Businesses say smoking ban would eliminate freedom of choice

Associated Press • May 1, 2007 at 11:12 AM

NASHVILLE - Tennessee business owners opposed to banning smoking in workplaces told lawmakers on Tuesday that the measures would hurt them by eliminating their freedom to choose how to run their businesses.

The House Agriculture Committee, which has traditionally opposed legislation against tobacco interests, deferred action on a number of anti-smoking bills to allow testimony against them. Supporters testified before the committee last month.

The main proposal by Gov. Phil Bredesen would ban smoking in all enclosed public places and workplaces with two or more employees, including all restaurants and bars.

Currently, at least 18 other states and the District of Columbia have enacted similar legislation, according to the National Conference of State Legislatures.

"Adopting a smoking ban takes away a business' right of how to run his or her business," said Mike Nelson, a retail tobacco store owner who has a smoking lounge insides his Knoxville business. "They shouldn't be told what to do by state government."

Kelvin Moxley of the Tennessee Conservative Union said such legislation is unnecessary because "the marketplace already has plenty of nonsmoking venues."

"You do not need a one-size-fits-all government law to achieve this goal of having smoke-free environments," Moxley said. "It would eliminate freedom of choice."

However, the governor has said the blanket smoking ban is the logical next step after last year's ban on smoking inside state buildings, including the legislative complex.

Bredesen said smoking in Tennessee adds up to $2 billion in annual health care costs, including more than $600 million for TennCare, the state's expanded state-federal Medicare program that provides health coverage to about 1.2 million mostly low-income pregnant women, children and disabled people.

According to the National Cancer Institute, at least 38,000 nonsmokers in the United States die each year as a result of secondhand smoke. Studies show that children, the elderly and people with respiratory illnesses are especially vulnerable.

Because of such statistics and a recent Surgeon General report, the Tennessee Restaurant Association, which has been one of the most vocal opponents of banning smoking in bars and restaurants, decided this year to support a full workplace smoking ban.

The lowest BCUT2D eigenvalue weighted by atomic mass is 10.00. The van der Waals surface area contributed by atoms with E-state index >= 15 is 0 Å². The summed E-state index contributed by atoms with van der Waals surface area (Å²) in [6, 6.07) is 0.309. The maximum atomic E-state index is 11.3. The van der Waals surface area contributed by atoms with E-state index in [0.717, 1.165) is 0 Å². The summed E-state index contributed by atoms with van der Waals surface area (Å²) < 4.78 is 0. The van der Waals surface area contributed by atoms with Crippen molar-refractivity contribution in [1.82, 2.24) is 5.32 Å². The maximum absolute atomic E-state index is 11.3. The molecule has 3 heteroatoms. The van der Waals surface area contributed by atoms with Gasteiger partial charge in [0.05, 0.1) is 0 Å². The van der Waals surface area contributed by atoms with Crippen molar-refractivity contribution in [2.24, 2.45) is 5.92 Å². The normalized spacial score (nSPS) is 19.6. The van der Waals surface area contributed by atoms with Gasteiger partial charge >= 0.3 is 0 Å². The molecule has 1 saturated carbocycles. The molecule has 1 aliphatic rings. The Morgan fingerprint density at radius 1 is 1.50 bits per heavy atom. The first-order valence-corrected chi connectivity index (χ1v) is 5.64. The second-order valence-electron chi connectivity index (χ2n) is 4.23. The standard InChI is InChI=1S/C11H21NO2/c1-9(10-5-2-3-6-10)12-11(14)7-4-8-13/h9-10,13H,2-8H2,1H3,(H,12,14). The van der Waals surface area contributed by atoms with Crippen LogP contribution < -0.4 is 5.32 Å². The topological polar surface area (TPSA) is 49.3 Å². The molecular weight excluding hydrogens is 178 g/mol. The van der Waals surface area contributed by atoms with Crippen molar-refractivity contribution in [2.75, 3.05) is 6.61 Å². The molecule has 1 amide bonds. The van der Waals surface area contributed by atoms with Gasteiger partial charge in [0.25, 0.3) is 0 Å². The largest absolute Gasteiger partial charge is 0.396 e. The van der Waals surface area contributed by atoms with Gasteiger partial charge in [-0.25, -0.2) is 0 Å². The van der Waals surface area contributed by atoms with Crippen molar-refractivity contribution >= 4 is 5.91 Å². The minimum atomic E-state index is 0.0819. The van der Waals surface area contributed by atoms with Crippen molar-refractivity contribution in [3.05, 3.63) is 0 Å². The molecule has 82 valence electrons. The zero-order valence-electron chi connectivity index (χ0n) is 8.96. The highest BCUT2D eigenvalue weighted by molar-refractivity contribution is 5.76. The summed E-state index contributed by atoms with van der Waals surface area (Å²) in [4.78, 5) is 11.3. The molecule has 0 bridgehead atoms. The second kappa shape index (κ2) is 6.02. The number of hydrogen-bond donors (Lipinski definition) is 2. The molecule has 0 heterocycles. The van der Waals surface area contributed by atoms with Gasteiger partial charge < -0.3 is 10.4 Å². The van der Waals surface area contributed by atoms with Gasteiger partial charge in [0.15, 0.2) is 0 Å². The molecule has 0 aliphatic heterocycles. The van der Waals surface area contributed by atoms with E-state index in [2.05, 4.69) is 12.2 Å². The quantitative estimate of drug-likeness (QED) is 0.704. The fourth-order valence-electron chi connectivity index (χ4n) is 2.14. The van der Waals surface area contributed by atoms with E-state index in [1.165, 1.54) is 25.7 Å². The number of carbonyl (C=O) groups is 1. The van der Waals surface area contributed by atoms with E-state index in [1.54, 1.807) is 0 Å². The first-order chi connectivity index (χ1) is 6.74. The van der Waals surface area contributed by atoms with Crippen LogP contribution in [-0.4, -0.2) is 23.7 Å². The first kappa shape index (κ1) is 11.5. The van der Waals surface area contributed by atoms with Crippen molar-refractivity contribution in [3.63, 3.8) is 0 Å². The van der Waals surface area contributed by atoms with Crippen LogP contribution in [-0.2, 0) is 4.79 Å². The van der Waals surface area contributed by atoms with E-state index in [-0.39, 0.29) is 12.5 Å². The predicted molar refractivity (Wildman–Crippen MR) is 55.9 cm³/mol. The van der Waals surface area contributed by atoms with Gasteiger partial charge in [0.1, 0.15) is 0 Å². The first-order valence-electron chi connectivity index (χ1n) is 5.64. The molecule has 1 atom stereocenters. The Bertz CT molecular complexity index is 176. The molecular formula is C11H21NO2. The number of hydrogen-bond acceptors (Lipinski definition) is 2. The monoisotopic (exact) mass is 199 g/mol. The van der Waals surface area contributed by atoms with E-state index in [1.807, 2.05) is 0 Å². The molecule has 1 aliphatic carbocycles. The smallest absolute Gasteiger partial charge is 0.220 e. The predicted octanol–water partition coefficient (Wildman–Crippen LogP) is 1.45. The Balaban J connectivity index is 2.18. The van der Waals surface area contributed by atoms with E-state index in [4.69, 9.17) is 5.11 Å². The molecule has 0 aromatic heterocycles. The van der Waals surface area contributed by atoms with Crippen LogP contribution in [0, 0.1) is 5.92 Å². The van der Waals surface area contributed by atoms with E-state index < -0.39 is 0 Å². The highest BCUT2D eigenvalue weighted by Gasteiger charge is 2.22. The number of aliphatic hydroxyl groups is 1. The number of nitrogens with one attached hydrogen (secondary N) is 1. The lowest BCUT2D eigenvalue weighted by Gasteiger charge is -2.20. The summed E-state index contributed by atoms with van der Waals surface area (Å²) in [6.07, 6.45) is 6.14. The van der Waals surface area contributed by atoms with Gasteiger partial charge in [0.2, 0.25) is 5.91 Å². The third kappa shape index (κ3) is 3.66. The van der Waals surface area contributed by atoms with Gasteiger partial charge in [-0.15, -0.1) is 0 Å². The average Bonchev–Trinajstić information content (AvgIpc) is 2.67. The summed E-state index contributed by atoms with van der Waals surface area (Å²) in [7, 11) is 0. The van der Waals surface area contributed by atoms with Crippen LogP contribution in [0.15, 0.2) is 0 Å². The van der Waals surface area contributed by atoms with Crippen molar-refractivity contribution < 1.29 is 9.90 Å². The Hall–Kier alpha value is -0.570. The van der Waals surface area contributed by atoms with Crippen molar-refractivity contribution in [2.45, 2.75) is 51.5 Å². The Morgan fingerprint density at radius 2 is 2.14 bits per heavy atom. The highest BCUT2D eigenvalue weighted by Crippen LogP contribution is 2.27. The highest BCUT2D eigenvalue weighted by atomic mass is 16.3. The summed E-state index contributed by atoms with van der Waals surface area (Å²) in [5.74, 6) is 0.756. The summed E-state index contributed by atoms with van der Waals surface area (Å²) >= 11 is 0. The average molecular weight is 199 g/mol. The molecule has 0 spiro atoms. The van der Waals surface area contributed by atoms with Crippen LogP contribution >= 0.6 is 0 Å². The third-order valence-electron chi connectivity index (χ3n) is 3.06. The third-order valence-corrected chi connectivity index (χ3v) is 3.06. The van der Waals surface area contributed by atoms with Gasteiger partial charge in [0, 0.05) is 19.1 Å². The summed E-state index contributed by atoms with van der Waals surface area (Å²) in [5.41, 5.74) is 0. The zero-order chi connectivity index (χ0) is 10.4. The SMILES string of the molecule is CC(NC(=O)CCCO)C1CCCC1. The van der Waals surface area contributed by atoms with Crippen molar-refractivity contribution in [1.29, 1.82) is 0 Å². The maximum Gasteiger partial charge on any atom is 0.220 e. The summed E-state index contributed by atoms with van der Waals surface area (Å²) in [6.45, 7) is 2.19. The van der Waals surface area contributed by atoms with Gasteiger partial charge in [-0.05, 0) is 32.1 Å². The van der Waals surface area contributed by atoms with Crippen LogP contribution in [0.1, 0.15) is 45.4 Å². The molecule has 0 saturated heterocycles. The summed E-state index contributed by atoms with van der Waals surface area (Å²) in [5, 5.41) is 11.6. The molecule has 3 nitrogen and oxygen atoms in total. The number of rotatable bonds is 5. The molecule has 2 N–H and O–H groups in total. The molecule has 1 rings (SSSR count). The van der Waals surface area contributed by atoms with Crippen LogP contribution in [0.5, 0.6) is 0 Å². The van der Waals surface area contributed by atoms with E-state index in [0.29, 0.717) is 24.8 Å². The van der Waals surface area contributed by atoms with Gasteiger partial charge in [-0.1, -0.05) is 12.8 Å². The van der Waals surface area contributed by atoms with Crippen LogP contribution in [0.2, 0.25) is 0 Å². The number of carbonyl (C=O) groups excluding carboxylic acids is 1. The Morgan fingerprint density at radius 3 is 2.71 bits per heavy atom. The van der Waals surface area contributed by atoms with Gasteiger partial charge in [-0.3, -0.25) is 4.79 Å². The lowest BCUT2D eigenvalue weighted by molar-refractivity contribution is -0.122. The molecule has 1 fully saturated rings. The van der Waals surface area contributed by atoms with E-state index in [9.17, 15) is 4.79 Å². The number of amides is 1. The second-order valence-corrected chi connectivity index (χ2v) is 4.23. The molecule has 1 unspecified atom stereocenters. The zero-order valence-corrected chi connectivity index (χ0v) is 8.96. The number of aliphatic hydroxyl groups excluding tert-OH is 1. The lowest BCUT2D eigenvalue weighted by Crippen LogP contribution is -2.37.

"This issue was not taken lightly by our board; we want to be fair," Ronnie Hart, the association's president, told the committee on Tuesday. "We are looking at what the experts tell us, and doing this to protect our employees."

Bredesen's bill would prohibit smoking within 25 feet of entrances and windows of places that are required to be smoke-free. Smoking in a nonsmoking area would be punishable by a fine of up to $50.

A person who controls a place designated as nonsmoking under the law and who doesn't comply could be fined up to $100 on the first violation, $200 for a second violation within one year of the first, and up to $500 for each additional violation within one year. Eventually the business could face suspension or revocation of its licenses.

Exceptions include: private residences, except when used as a child- or adult-care center; up to 20 percent of the rooms in a hotel or motel; private or semiprivate rooms in nursing homes and long-term care facilities; and private clubs with no employees except when open to the public and outdoor areas of places of employment.

Other anti-smoking legislation to be heard by the committee includes a proposal from Rep. Ulysses Jones, D-Memphis, that would allow restaurants to have a designated smoking area or serve children, but not both.

Another measure sponsored by Rep. Mark Maddox, D-Dresden, would prohibit smoking on school grounds, on school buses and at school-sponsored events. However, the measure has likely failed this session because the companion bill didn't pass the Senate Education Committee. Also Tuesday, the Senate, State and Local Government Committee advanced a measure that would rescind a 1994 law that prohibits local governments from enacting smoking bans. The bill sponsored by Sen. Paul Stanley was approved by the committee after the Germantown Republican said that he sees the measure as a backup in case more comprehensive smoking ban proposals fail this year. (AP) Read the full text of HB2336, HB1395, HB2072 and SB0186 on the General Assembly's Web site at: http://www.legislature.state.tn.us

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